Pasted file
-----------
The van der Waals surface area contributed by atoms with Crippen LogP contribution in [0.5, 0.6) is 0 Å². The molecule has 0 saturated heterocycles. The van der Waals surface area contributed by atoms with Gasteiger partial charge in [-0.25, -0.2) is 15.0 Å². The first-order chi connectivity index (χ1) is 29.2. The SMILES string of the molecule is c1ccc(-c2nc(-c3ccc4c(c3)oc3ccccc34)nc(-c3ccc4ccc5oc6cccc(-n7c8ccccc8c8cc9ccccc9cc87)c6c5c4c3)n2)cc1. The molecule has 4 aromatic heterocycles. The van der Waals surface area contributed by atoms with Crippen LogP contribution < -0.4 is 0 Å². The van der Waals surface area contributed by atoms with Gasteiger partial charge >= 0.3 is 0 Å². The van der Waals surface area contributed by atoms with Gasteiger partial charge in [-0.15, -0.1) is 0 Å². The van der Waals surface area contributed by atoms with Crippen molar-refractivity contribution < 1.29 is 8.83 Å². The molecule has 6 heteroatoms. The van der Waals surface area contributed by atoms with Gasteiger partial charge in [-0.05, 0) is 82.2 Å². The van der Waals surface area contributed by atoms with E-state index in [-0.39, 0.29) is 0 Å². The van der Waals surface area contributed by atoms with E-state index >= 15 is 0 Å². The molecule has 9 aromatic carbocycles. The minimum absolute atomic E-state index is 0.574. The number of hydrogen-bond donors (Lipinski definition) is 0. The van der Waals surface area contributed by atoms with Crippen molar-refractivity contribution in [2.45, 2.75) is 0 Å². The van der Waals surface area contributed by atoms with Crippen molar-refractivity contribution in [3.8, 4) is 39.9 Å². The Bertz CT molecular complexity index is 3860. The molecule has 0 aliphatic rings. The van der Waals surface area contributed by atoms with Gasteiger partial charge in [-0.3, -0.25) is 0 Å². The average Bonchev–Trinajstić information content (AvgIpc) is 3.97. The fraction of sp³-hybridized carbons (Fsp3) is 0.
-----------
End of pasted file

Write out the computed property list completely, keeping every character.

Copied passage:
The van der Waals surface area contributed by atoms with Crippen LogP contribution in [0.5, 0.6) is 0 Å². The molecule has 0 saturated heterocycles. The van der Waals surface area contributed by atoms with Gasteiger partial charge in [-0.25, -0.2) is 15.0 Å². The first-order chi connectivity index (χ1) is 29.2. The SMILES string of the molecule is c1ccc(-c2nc(-c3ccc4c(c3)oc3ccccc34)nc(-c3ccc4ccc5oc6cccc(-n7c8ccccc8c8cc9ccccc9cc87)c6c5c4c3)n2)cc1. The molecule has 4 aromatic heterocycles. The van der Waals surface area contributed by atoms with Crippen LogP contribution < -0.4 is 0 Å². The van der Waals surface area contributed by atoms with Gasteiger partial charge >= 0.3 is 0 Å². The van der Waals surface area contributed by atoms with Gasteiger partial charge in [-0.15, -0.1) is 0 Å². The van der Waals surface area contributed by atoms with Crippen molar-refractivity contribution < 1.29 is 8.83 Å². The molecule has 6 heteroatoms. The van der Waals surface area contributed by atoms with Gasteiger partial charge in [-0.05, 0) is 82.2 Å². The van der Waals surface area contributed by atoms with E-state index in [-0.39, 0.29) is 0 Å². The van der Waals surface area contributed by atoms with E-state index >= 15 is 0 Å². The molecule has 9 aromatic carbocycles. The minimum absolute atomic E-state index is 0.574. The number of hydrogen-bond donors (Lipinski definition) is 0. The van der Waals surface area contributed by atoms with Crippen molar-refractivity contribution in [2.45, 2.75) is 0 Å². The van der Waals surface area contributed by atoms with Crippen molar-refractivity contribution in [3.8, 4) is 39.9 Å². The Bertz CT molecular complexity index is 3860. The molecule has 0 aliphatic rings. The van der Waals surface area contributed by atoms with Gasteiger partial charge in [-0.3, -0.25) is 0 Å². The average Bonchev–Trinajstić information content (AvgIpc) is 3.97. The fraction of sp³-hybridized carbons (Fsp3) is 0.